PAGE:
8th August 2018
Leaving the Armed Forces and re-entering the civilian working world can be a daunting process for some personnel.
Former Royal Marine, Ross Brady, served in 42 Commando and suffered from a hearing injury. The 28-year-old describes his struggle to settle in a new career after leaving the service in 2015 and the inspiring help he received from Turn to Starboard and The Royal Navy and Royal Marines Charity that has led to a new career.
What led you to Turn to Starboard?
RB: After leaving the Marines I worked in six different jobs and didn’t really know what I wanted to do until my Dad, who is a sailing instructor at the charity, asked if I wanted to try a weekend of sailing. I decided to sign up for a family sailing trip and brought my little brother and Mum along to Falmouth. It was the peak of the summer so the weather was great and we all really enjoyed the experience, so after that I decided to stay on and volunteer for the charity helping out as crew on sailing trips to the Isles of Scilly on board the tall ship ‘Spirit of Falmouth’. It was good fun and I enjoyed the team work.
What happened next?
RB: By then I had got hooked on sailing and decided to start on the charity’s Zero to Hero program. I liked the idea of a flexible course and learning skills towards a potential new career. At first I didn’t find it easy to remember all the terminology and how the wind actually moves the boat, but after a while it began to sink in and I completed my Competent Crew qualification fairly quickly. From there I continued to sail on a regular basis and continued through the program while learning all the time.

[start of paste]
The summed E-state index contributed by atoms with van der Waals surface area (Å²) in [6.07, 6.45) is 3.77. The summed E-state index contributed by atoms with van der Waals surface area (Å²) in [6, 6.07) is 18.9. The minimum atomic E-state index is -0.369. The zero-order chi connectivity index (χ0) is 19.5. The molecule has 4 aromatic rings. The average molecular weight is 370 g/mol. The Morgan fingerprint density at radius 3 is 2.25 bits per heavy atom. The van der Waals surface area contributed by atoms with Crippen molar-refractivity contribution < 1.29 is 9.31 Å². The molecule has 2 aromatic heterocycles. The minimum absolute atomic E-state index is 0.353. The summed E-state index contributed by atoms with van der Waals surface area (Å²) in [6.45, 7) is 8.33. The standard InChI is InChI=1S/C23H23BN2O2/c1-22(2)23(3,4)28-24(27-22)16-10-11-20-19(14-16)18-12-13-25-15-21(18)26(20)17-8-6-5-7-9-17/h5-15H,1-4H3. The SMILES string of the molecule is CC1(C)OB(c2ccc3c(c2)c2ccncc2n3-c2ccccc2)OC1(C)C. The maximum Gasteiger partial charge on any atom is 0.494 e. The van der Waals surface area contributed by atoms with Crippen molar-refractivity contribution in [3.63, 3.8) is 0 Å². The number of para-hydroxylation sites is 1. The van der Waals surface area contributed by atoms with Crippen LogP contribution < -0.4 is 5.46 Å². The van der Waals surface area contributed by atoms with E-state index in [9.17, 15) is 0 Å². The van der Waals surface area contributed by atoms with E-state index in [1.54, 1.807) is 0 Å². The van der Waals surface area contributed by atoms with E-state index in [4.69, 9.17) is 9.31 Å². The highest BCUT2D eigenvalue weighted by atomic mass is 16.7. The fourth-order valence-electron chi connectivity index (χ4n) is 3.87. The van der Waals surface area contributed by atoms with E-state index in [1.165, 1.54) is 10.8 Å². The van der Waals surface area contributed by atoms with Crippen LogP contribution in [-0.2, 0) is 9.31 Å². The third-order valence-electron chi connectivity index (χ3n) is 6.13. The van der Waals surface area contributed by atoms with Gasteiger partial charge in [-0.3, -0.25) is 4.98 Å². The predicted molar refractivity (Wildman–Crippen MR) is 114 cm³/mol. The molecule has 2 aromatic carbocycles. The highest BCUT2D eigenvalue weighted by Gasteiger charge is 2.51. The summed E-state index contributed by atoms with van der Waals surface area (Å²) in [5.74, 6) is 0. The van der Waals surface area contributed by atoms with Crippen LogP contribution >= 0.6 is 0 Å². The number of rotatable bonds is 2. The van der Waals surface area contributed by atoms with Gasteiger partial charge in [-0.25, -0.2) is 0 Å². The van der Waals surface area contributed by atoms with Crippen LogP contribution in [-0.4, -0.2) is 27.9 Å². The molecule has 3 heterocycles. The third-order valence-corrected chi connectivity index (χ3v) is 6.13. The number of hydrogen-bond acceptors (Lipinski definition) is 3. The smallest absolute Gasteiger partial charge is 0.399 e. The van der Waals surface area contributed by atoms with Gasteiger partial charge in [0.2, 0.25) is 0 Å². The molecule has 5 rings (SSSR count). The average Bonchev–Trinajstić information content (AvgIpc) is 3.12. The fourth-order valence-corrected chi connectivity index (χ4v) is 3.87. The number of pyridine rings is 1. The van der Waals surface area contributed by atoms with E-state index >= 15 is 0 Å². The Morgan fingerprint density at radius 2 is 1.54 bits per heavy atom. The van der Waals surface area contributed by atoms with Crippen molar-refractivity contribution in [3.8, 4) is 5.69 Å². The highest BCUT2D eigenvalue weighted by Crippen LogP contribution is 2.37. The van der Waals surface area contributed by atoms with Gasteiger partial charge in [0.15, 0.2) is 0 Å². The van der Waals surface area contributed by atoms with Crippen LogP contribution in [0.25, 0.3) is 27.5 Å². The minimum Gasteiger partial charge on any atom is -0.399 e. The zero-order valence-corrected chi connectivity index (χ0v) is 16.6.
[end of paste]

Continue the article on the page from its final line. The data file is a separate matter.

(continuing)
In March this year you gained your RYA Yachtmaster qualification. How did that feel?
RB: I feel pretty impressed with myself! It was definitely a challenge, yet it feels good to have completed the course within a year although I realise this is just the beginning and I want to gain a lot more experience in the future. It may sound odd but becoming a Yachtmaster has made me feel ‘clever’ for the first time in my life. I didn’t do particularly well at school and didn’t bother with exams but sitting in the classroom studying on the Zero to Hero course I realised I’m not quite as daft as I maybe thought. It feels good to have people looking to me to answer their sailing questions, which I’ve never had before and gives a real sense of achievement.
What was the most challenging thing about learning to sail?
RB: For me, it was working out how to organise people for different roles on the yacht according to their abilities and playing on their strengths. It took me a while to understand how to best achieve it but I got there in the end which is a big benefit for how the team work together on the boat.
Now you have gained the qualification, what is your plan going forward?
RB: I’ve found myself a job working with a local rigging company for the summer, and I’m waiting for my Commercial Endorsement before I head into the superyacht industry. My ultimate goal is to own my charter company in the Med and I’ve set myself the target of owning two boats within 10 years. Turn to Starboard and its supporters have helped me out massively and I never saw this happening.
What do you enjoy about sailing?
RB: I like being active and outdoors. I also enjoy sailing in all weathers, whether it’s rough or just pottering along in calm seas. To be with all the guys just chatting away is pretty special on its own and I’ve found something that I really enjoy. Since leaving the Marines and working in various jobs and bouncing around doing different things it’s great to have finally found something that I want to do for the rest of my life – I feel motivated again.